Perhaps a vaccine will bring it to an end rather quickly.
But the damage will linger, so there is some time available for the EU in this regard.
But, the treatment of Spain in relation to the NextGeneration funding makes is obvious that the neoliberal intent is alive and well and nothing within the legal framework has been changed.
The temporary flexibility is part of that framework.
There are growing voices arguing for some changes to the fiscal rules.
One argument is to transition for rules to ‘standards’ – see the paper by Blanchard, Leandro and Zettelmeyer – Revisiting the EU fiscal framework in an era of low interest rates (March 9, 2020).
They argue that monetary policy is now ineffective (it actually always was) and with low interest rates the sort of ‘debt externalities’ that the fiscal rules were meant to guard against are less likely.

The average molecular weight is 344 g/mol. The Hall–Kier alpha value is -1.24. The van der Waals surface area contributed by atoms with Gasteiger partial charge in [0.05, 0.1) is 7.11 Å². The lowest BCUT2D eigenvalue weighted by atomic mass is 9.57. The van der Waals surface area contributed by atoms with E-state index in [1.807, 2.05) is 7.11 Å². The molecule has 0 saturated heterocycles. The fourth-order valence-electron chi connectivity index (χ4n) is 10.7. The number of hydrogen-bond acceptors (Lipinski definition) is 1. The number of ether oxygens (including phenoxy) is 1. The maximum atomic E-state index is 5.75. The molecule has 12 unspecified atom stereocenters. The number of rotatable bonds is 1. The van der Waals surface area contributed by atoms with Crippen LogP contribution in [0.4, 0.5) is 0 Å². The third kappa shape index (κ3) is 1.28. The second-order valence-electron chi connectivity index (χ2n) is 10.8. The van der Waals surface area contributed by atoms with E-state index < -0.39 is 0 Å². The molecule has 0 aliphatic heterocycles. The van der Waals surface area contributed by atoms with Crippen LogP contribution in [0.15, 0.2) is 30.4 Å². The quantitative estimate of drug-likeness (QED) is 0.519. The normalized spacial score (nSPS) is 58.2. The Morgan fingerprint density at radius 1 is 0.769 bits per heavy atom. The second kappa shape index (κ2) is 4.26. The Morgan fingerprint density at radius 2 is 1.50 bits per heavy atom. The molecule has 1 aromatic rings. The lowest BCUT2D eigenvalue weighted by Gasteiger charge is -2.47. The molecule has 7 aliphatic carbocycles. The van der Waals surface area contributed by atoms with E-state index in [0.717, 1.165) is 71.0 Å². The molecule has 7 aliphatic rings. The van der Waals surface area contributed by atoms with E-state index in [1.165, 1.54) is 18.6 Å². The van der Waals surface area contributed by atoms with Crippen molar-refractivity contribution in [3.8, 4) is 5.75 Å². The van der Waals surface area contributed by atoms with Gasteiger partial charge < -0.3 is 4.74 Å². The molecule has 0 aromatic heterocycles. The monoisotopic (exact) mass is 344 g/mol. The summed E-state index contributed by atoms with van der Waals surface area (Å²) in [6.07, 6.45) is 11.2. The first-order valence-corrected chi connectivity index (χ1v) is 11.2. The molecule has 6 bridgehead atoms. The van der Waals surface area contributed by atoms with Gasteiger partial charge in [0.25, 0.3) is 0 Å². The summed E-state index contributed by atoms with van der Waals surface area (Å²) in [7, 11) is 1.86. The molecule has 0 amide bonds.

They should have mentioned that the debt externalities are not likely to be a problem because the ECB is buying the debt up! But that would be a step too far for these authors.
Further, they argue that “demand externalities” are more worrying – “Fiscal consolidation in one country leads to lower demand and lower output in the other countries.”
It is also a pity that it has taken these characters this long to work that out.
Blanchard, was of-course, one of the architects of the disastrous Greek bailout, when he was IMF Chief Economist. The disaster forced the IMF to admit that the multipliers they had used were completely wrong.
He is now strutting around claiming to be leading the movement towards fiscal dominance – and his mates Rogoff, Summers and all are all agreed.
They could have said that in 2000, when it was obvious Europe was going into an unworkable system, which has caused havoc for its citizens.
Anyway, with no debt externalities and plenty of demand externalities, the authors now say that the “EU rules must therefore be modified” (like 20 years too late).
Those who understood the damage the rules would wreak were saying in the 1990s that they were wrong.